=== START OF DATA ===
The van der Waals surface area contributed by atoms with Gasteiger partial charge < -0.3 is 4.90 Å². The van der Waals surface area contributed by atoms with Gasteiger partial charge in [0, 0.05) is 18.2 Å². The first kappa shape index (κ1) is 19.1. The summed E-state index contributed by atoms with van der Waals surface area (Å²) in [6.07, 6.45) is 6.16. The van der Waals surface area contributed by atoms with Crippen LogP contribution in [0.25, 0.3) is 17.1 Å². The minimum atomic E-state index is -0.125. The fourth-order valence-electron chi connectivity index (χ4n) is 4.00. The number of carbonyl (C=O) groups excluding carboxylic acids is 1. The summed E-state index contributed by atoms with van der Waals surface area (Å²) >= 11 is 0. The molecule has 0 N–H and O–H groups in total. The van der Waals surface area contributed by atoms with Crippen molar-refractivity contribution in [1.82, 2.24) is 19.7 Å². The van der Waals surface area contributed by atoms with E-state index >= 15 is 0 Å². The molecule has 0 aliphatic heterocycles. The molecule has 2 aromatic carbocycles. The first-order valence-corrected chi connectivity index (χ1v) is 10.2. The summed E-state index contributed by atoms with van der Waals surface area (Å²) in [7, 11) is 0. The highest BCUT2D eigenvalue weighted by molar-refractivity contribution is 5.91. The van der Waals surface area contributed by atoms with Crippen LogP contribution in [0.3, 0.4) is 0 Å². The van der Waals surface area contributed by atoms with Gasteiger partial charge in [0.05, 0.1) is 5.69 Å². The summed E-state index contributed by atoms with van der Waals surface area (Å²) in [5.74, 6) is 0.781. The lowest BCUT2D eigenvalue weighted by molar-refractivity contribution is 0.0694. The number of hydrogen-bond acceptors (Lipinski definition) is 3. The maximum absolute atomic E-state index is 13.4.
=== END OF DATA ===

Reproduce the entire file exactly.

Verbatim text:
The van der Waals surface area contributed by atoms with Gasteiger partial charge < -0.3 is 4.90 Å². The van der Waals surface area contributed by atoms with Gasteiger partial charge in [0, 0.05) is 18.2 Å². The first kappa shape index (κ1) is 19.1. The summed E-state index contributed by atoms with van der Waals surface area (Å²) in [6.07, 6.45) is 6.16. The van der Waals surface area contributed by atoms with Crippen LogP contribution in [0.25, 0.3) is 17.1 Å². The minimum atomic E-state index is -0.125. The fourth-order valence-electron chi connectivity index (χ4n) is 4.00. The number of carbonyl (C=O) groups excluding carboxylic acids is 1. The summed E-state index contributed by atoms with van der Waals surface area (Å²) >= 11 is 0. The molecule has 0 N–H and O–H groups in total. The van der Waals surface area contributed by atoms with Crippen molar-refractivity contribution in [1.82, 2.24) is 19.7 Å². The van der Waals surface area contributed by atoms with E-state index >= 15 is 0 Å². The molecule has 0 aliphatic heterocycles. The molecule has 2 aromatic carbocycles. The first-order valence-corrected chi connectivity index (χ1v) is 10.2. The summed E-state index contributed by atoms with van der Waals surface area (Å²) in [7, 11) is 0. The highest BCUT2D eigenvalue weighted by molar-refractivity contribution is 5.91. The van der Waals surface area contributed by atoms with Crippen LogP contribution in [0.3, 0.4) is 0 Å². The van der Waals surface area contributed by atoms with Gasteiger partial charge in [0.05, 0.1) is 5.69 Å². The summed E-state index contributed by atoms with van der Waals surface area (Å²) in [5.74, 6) is 0.781. The lowest BCUT2D eigenvalue weighted by molar-refractivity contribution is 0.0694. The number of hydrogen-bond acceptors (Lipinski definition) is 3. The maximum absolute atomic E-state index is 13.4.